• Beta-carotene: While beta-carotene are found in carrots, oranges, sweet potato, spinach, squash, and tomatoes. 
  • Catechins: Catechins found in tea (green tea is rich in this compound). 

All in all, to maintain a high level of antioxidants at all times, nothing is more effective than eating a well-balanced diet. 

So, we just learned that antioxidants are nothing but a collection of minerals and vitamins. But the next question I pose is what makes these nutrients really relevant and beneficial?

Let's find out. 

What Do Antioxidants Do?

What do antioxidants do

In short, antioxidants help prevent or stop cell damage caused by oxidation (3).

Let's pose a second. Realize that there are two relevant parts to this: Oxidants and antioxidants

  • Oxidants = free radicals, damage cells in our bodies.
  • Antioxidants = prevent and repair cells in our bodies.

Simply put antioxidants functions as a defense system in your body, helping to protect or prevent cells damage caused by harmful molecules called —free radicals. 

What Are Free Radicals?

What are free radicals

Free radicals are a natural by-product of our many bodily functions (4).
 
We all know that we need oxygen to live. 

In the body, oxygen is vital for the chemical reactions that keep us alive and healthy.

But these reactions also produce free radicals. A highly unstable molecules with unpaired electrons.

Free radicals are produced when the body breaks down foods for use or storage.

But they are also produced when we expose to tobacco smoke, radiation, and air pollution. 

These unstable molecules make their way through our bodies, scavenging cells to try to snatch missing piece—electrons form other molecules, damaging those molecules in the process. 

Unchecked free radicals—have been linked to all sorts of diseases, including cancer, heart disease, Alzheimer’s disease. 
 
Although free radicals have a well-deserved reputation for causing cellular damage, they can also be helpful, too.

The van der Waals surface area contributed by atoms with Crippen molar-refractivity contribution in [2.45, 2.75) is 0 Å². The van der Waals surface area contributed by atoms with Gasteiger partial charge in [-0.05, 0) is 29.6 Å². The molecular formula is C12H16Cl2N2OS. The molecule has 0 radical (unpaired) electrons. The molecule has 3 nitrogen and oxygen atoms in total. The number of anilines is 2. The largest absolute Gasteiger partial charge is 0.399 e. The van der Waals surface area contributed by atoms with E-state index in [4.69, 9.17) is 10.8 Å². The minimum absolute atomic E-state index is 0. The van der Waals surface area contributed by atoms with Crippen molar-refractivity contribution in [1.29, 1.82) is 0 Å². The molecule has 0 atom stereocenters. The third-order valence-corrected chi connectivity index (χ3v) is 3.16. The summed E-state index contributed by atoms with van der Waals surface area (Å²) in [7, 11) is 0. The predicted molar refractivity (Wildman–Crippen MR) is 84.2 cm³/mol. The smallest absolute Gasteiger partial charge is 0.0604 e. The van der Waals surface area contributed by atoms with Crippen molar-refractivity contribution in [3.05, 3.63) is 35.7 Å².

"Dr. Dariush Mozaffarian, MD", explained—When our immune system cells muster to fight intruders, the oxygen they use spins off an army of free radicals that destroys viruses, bacteria, and damaged body cells in an oxidative burst. 

Antioxidants act as bounty hunter thus helping to keep these free radicals in check.

Powerful antioxidant such as Vitamin C found in oranges and kale has been shown to have a positive effect that can help disarm the free radicals. 

Takeaway: Antioxidants are believed to fight the formation of free radicals and may help prevent the cells damaged that comes from oxidation.

Benefits of Antioxidants

Antioxidants benefits

Antioxidants are a crucial part of our diet because we can’t avoid oxidation.

Think about it. 

All of the contaminants, such as air pollution, radiation, car exhaust, sunlight, we get exposed to in day to day basis. 

These types of exposures can cause free radicals to gain speed in your body damaging everything in their path and leaving at greater risk of chronic conditions like heart disease and cancer. 

Antioxidants is your defense system against these free radicals. 

Think of the time you sliced an apple. 

I bet the exposed flesh turned from white to brown before you even knew it. 

This browning occurs because of oxidation. 

Then something magical happens when you apply a drop of orange or lemon juice to the freshly sliced apple. 

It keeps it whiter longer. 

It's quite amazing how a simple act can keep apple slices looking fresh for a good half of the day. 

This is all because of the antioxidant vitamin C in the juice that protects the flesh. 

If anything can illustrate what antioxidants do and how they benefit, this would be it.